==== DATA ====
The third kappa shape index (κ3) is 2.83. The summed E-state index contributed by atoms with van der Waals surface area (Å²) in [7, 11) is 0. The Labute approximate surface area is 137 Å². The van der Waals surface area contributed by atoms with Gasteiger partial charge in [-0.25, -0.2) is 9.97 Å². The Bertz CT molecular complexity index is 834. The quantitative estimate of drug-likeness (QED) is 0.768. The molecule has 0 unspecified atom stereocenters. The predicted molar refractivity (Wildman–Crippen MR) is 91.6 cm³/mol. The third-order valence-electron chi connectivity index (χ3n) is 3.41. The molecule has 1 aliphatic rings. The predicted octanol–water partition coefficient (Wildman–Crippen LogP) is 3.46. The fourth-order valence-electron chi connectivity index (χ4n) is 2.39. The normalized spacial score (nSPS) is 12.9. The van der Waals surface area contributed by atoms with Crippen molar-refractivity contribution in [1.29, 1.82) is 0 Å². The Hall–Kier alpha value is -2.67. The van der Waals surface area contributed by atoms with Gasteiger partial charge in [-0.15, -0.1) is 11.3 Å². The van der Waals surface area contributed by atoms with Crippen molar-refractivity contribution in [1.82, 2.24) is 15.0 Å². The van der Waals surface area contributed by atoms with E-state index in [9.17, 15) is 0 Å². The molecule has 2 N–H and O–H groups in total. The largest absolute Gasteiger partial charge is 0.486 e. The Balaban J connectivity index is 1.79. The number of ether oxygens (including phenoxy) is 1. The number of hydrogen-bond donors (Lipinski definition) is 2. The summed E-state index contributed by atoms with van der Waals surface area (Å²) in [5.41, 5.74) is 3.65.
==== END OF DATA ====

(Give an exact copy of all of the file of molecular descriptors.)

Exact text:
The third kappa shape index (κ3) is 2.83. The summed E-state index contributed by atoms with van der Waals surface area (Å²) in [7, 11) is 0. The Labute approximate surface area is 137 Å². The van der Waals surface area contributed by atoms with Gasteiger partial charge in [-0.25, -0.2) is 9.97 Å². The Bertz CT molecular complexity index is 834. The quantitative estimate of drug-likeness (QED) is 0.768. The molecule has 0 unspecified atom stereocenters. The predicted molar refractivity (Wildman–Crippen MR) is 91.6 cm³/mol. The third-order valence-electron chi connectivity index (χ3n) is 3.41. The molecule has 1 aliphatic rings. The predicted octanol–water partition coefficient (Wildman–Crippen LogP) is 3.46. The fourth-order valence-electron chi connectivity index (χ4n) is 2.39. The normalized spacial score (nSPS) is 12.9. The van der Waals surface area contributed by atoms with Crippen molar-refractivity contribution in [1.29, 1.82) is 0 Å². The Hall–Kier alpha value is -2.67. The van der Waals surface area contributed by atoms with Gasteiger partial charge in [-0.15, -0.1) is 11.3 Å². The van der Waals surface area contributed by atoms with Crippen molar-refractivity contribution in [1.82, 2.24) is 15.0 Å². The van der Waals surface area contributed by atoms with E-state index in [9.17, 15) is 0 Å². The molecule has 2 N–H and O–H groups in total. The largest absolute Gasteiger partial charge is 0.486 e. The Balaban J connectivity index is 1.79. The number of ether oxygens (including phenoxy) is 1. The number of hydrogen-bond donors (Lipinski definition) is 2. The summed E-state index contributed by atoms with van der Waals surface area (Å²) in [5.41, 5.74) is 3.65.